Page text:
Friday, May 18, 2012

Installing MonoDevelop 3 on Ubuntu Oneiric and Mint 12

I really like being able to develop in .NET on linux, and I think that the mono team has come a long way in its efforts to make mono-based applications production-viable.  Sadly, I'm guessing that the majority of mono developers use mac, opensuse, or windows because those are the only platforms that dependably have pre-built binaries and installers.  Since I use Mint (a variant of Ubuntu), I'd really like a simple method for installing a current version of MonoDevelop.

Recently, I needed to install Mint on my new laptop and so I payed close attention to how I installed MonoDevelop and turned it into a script -- which you can now use!  I've tested it on a fresh Mint 12, but it should also work on Ubuntu Oneiric.

The script:

  1. Installs the git client and the dependencies necessary to build MonoDevelop from source.
  2. Downloads the source code for MonoDevelop from github.
  3. Configures the build script to install the stable profile into /usr/local (/usr/local/monodevelop-3.0.1/ will be the full path).  However, you can change the defaults by editing the variables at the top of the script.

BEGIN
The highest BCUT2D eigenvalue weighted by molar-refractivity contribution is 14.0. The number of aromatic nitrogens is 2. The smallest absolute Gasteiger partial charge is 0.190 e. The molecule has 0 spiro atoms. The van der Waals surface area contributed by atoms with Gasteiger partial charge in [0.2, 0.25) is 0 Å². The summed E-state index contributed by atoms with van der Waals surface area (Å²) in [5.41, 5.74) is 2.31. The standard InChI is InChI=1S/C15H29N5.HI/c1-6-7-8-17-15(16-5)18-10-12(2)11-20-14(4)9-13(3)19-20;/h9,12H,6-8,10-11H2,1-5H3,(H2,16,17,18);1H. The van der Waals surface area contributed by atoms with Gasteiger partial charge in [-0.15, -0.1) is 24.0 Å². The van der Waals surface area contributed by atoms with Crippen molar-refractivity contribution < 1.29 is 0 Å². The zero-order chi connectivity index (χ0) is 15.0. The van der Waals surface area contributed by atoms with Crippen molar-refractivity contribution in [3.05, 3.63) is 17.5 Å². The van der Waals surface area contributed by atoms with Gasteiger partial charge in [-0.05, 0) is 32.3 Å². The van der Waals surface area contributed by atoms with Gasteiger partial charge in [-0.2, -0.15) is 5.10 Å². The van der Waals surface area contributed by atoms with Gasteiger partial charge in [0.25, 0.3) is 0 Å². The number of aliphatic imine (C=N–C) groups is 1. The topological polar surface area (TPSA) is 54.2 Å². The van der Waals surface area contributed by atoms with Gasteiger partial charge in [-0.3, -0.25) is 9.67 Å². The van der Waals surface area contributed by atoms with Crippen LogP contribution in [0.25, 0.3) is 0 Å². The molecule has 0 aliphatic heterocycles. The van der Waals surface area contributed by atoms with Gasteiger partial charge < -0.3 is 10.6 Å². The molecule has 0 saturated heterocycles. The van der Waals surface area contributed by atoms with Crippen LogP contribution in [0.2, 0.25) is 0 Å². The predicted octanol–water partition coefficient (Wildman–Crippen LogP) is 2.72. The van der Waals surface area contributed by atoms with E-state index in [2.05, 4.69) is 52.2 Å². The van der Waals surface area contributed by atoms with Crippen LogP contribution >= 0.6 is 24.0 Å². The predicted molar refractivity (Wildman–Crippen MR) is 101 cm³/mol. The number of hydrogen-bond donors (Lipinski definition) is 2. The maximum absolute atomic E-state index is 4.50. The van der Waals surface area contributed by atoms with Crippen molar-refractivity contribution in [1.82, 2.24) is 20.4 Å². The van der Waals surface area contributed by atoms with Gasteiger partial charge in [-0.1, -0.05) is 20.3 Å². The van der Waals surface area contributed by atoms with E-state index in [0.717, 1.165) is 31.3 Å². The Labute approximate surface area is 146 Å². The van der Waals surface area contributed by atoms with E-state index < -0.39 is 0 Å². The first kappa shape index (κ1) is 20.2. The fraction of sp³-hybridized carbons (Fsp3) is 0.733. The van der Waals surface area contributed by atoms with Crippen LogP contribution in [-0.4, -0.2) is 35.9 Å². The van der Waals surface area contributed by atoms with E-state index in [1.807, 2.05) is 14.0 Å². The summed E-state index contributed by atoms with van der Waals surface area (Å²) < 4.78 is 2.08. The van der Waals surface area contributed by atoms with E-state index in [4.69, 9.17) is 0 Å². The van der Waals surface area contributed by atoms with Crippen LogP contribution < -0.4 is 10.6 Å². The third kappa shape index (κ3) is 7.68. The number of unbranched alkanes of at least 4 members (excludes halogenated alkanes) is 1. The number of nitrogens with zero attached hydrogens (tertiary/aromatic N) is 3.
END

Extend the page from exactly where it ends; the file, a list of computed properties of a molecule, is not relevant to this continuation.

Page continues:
4. Builds and installs MonoDevelop
  5. Creates a script in $INSTALL_PREFIX/bin that simply calls the real monodevelop script.  This is because you can't just create a symbolic link.  This step has a bad smell to it - if you know a better way to do what I'm trying to do, please leave a comment.
  6. Adds two environment variables into your ~/.bashrc file
You should also know that it has a dependency on gnome-sharp2, so I don't know what to do if you're not using something based on gnome.  If you want to save some hard drive space after the install, you can delete the MonoDevelop source code directory that gets downloaded.

You can download it here: https://raw.github.com/jar349/tools/master/install-monodevelop.sh.

Don't forget to run it with sudo!


Thursday, April 12, 2012

Installing CouchDB 1.2 on CentOS 6

CouchDB has a really great idea behind it.  Whether or not CouchDB delivers on it, I've been wanting to discover for a while.  Only way to do that is kick the tires, so I started the process of figuring out how to install it.